Therefore, with reference again to FIG. 1 of the drawings, each pair of PN thermal blocks is bridged across the ends thereof with a bridging element 20 formed from suitable material, such as copper, and which is electrically conductive so as to reduce the resistance between the P and N semiconductor blocks. Each bridging element 20 is also thermally conductive to effect an efficient transfer of heat to or from the stage. In addition, it is preferable that the bridging elements 20 be constructed of a material which produces a solderable upper surface 38. The feature of solder bonding the thermoelectric stages to the planar thermal coupler 14 will be discussed in more detail below.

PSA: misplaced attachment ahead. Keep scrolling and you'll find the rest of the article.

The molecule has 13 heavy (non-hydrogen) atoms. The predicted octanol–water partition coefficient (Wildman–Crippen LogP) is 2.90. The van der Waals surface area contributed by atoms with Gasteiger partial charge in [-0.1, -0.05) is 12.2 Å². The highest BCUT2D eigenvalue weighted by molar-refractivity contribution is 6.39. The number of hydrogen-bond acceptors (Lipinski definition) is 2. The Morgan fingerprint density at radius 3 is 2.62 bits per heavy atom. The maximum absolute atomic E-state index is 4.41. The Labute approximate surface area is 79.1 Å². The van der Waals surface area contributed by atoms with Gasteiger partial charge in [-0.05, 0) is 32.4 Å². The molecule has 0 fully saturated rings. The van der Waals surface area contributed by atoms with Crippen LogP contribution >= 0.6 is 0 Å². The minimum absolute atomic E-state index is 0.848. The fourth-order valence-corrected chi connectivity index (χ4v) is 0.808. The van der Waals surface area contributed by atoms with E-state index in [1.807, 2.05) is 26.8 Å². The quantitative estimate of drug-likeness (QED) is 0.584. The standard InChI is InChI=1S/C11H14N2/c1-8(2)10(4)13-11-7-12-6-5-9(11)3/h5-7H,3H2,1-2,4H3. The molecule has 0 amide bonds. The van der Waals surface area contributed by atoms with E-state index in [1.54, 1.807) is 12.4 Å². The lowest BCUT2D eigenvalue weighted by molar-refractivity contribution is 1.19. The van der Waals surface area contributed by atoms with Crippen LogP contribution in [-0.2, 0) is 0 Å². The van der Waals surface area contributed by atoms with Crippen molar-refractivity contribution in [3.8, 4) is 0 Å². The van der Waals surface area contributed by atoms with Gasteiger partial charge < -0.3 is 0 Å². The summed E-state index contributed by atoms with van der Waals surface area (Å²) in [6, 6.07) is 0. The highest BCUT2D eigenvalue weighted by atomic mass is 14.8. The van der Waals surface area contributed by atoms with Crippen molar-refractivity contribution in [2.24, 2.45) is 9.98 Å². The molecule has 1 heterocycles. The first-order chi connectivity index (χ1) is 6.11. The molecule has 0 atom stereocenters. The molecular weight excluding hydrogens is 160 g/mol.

According to an important aspect of the invention, the planar thermal coupler 14 is constructed of a ceramic material, preferably of an aluminum oxide or beryllium oxide material. It has been found that ceramic thermal couplers of thicknesses ranging from 0.01 to 0.5 inch and widths of 0.1 to 3 inches have proved to function very well, both as to operation and manufacturability. The selection of a ceramic material for the thermal coupler has proven to be superior over epoxy material previously utilized, as ceramic has superior heat transfer characteristics over epoxy. For example, aluminum oxide and beryllium oxide are capable of transferring respectively 18-24 and 200 watts per meter per degree Centigrade. In contrast, conventional epoxy materials have the capability of only 1.5-2.5 watts per meter per degree Centigrade. Because the thermoelectric stages are solder bonded to opposing sides of the ceramic thermal coupler 14, the integrity of the composite unit is additionally improved as solder connections are substantially stronger than epoxy connections. Solders suitable for the fabrication of the thermoelectric unit may be pure tin, bismuth tin or indium tin.